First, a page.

Twitter unveils self-service advertising system
Feb 16, 7:24 PM (ET)
By MICHAEL LIEDTKE
SAN FRANCISCO (AP) - Buying ads on Twitter is about to get easier for small businesses as the online messaging service adds a key piece to its moneymaking model.
Twitter is unveiling a long-awaited automated system that will enable advertisers to manage their marketing campaigns and budgets without having to deal with sales representatives.
Before Twitter opens the system to all comers later this year, the self-service approach announced Thursday will only be available to advertisers who accept or use American Express cards
To get the ball rolling, American Express Co. (AXP) will buy $100 in Twitter ads for each of the first 10,000 qualified businesses in the U.S. that sign up at . The ads, which Twitter calls "promoted products," will begin appearing within the flow of users' messages in late March.http://ads.twitter.com/amex
It marks another stepping stone toward an eventual initial public offering of stock from Twitter, which has attracted more than 100 million users since its creation nearly six years ago.
The timetable for Twitter's IPO remains a mystery, although CEO Dick Costolo said in an interview Thursday that the company's decision won't be influenced by how well Facebook fares in its stock market debut this spring.
"I don't look at what other companies are doing," he said. "We don't think in terms of building this company for a particular IPO date. We are trying to build this company for the long term."
The company, which is based in San Francisco, isn't in desperate need of capital, having raised at least $700 million last year.
Twitter also probably needs a little more time to prove its financial chops. Last year, Twitter generated ad revenue of about $140 million, according to the research firm eMarketer Inc. That compared to $36.5 billion at Google and $3.2 billion at Facebook. This year, eMarketer expects Twitter to sell $260 million in advertising, helped in part by the new self-service platform.
The automated system will be similar to Google's. Advertisers will be able to specify how much they are willing to spend, pick the cities or regions where they want their ads to appear and write their own commercial messages, which will be confined to Twitter's 140-character limit per tweet. Twitter will only charge for ads that get a user response, such as when a viewer decides to follow the business, retweets the message or clicks on a link.
Selling ads through a self-service system will test Twitter's ability to prevent bad actors from polluting the atmosphere with spam and scams. It's a problem that still plagues Google, which has gotten into trouble for showing ads for from unlicensed pharmacies and other shady operators.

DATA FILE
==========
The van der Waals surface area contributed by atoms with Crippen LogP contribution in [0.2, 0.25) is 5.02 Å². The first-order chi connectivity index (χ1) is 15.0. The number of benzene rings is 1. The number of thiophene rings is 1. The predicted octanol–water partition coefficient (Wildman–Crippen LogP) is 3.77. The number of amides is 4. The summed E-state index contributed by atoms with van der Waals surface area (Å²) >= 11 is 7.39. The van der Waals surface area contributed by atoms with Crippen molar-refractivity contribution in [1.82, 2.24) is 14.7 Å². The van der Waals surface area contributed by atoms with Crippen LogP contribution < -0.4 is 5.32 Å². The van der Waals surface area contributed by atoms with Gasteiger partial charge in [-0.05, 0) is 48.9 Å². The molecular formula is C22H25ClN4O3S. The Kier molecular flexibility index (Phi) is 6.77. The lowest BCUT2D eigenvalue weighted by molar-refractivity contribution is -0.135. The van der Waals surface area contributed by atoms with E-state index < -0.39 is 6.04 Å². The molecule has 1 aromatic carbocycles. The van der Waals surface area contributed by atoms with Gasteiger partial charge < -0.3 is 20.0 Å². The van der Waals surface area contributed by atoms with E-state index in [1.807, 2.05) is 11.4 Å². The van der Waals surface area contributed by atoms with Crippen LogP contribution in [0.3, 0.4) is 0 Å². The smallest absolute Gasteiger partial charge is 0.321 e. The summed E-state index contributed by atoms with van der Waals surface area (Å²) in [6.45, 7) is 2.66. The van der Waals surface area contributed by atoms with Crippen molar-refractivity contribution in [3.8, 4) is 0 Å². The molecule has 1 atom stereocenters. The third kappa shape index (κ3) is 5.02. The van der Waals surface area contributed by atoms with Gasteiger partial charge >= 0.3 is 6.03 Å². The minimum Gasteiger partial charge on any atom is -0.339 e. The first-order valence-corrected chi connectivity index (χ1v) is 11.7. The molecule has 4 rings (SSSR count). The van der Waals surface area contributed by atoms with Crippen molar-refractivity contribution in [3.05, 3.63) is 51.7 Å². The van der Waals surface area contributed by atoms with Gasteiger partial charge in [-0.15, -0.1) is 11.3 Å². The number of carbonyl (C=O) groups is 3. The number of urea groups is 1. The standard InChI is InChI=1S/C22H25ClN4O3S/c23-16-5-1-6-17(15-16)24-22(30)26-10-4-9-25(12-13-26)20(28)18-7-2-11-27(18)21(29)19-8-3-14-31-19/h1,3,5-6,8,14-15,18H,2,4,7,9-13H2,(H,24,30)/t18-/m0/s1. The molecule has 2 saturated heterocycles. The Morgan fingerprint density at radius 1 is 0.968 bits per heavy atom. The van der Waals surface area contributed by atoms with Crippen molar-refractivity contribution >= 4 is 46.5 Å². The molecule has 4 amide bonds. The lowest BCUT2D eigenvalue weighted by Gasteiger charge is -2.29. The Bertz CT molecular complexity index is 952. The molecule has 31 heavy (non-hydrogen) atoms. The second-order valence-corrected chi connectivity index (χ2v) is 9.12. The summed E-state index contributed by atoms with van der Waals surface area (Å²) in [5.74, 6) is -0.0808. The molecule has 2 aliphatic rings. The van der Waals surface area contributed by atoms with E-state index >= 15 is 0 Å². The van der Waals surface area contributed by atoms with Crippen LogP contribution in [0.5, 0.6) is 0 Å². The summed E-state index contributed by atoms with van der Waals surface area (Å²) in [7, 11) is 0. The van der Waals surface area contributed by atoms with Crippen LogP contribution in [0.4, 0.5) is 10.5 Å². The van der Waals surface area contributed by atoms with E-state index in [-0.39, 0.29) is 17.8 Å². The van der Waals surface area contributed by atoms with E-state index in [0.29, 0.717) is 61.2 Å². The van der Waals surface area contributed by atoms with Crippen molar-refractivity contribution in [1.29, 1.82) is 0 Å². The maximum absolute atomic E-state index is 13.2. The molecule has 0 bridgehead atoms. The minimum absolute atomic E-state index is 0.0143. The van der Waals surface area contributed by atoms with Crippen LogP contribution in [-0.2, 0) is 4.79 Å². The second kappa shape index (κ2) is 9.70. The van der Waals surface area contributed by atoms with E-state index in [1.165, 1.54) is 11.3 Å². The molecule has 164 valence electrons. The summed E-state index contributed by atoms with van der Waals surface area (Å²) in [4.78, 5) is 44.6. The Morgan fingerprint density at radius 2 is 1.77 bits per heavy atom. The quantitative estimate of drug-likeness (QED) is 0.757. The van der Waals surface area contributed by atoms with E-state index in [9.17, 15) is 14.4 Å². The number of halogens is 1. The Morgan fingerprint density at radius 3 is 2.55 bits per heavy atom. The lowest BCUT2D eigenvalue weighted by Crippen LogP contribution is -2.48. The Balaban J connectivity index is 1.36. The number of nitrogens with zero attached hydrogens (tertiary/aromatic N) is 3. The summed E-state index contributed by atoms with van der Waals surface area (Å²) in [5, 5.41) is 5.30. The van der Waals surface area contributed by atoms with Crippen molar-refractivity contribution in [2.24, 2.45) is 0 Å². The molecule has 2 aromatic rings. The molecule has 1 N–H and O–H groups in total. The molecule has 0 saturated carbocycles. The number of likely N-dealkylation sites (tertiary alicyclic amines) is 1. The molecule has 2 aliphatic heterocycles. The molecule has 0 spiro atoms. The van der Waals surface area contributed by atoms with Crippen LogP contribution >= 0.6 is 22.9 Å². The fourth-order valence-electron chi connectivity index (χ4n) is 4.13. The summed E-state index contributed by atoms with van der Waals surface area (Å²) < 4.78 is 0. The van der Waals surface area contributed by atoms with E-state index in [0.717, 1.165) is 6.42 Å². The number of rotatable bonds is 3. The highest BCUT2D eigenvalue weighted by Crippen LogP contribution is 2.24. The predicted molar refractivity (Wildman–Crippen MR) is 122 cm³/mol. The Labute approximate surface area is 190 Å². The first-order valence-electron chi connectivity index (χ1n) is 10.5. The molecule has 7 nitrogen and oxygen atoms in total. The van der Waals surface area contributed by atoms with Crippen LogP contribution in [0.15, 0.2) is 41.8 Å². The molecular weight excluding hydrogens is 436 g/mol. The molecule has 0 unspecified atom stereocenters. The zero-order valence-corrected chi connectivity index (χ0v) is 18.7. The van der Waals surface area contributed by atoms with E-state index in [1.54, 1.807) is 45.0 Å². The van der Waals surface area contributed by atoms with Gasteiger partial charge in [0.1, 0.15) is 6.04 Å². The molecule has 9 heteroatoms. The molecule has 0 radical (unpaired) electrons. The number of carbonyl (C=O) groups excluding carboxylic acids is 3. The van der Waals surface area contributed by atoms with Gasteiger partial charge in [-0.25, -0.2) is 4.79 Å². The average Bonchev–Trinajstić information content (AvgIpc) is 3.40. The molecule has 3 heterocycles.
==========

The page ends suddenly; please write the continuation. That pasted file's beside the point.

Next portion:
But Twitter's self-service ad system seems less likely to encounter trouble in the early going because only small businesses that have already been vetted by American Express will be allowed to participate during first few months, said eMarketer analyst Debra Williamson.
Twitter is allowing self-service advertising after about three months of tests with a small group of hand-picked small businesses.
Twitter has been easing into advertising to ensure the commercial messages don't spoil the ambiance of service that has been likened to a town square teeming with wildly divergent observations and conversations.
The response to the ads so far has been mostly positive, Costolo said, helping to convince him that the privately held company can open up its revenue spigot even more without facing a big backlash.
"I have every expectation that we will be able to scale this very rapidly," Costolo said Thursday.
Twitter ads paid off for Glennz Tees, an online merchant in Austin, Texas, that has been testing the self-service marketing system. The company's December sales more than doubled from the previous year, said CEO Walter Stokes. In another sign the ads resonated, Glennz Tees' followers on Twitter have more than tripled to 22,000 during the test phase.
The key, Stokes said, was just doing two or three ads per week. "We didn't want to go overboard with it because we didn't want to annoy people."
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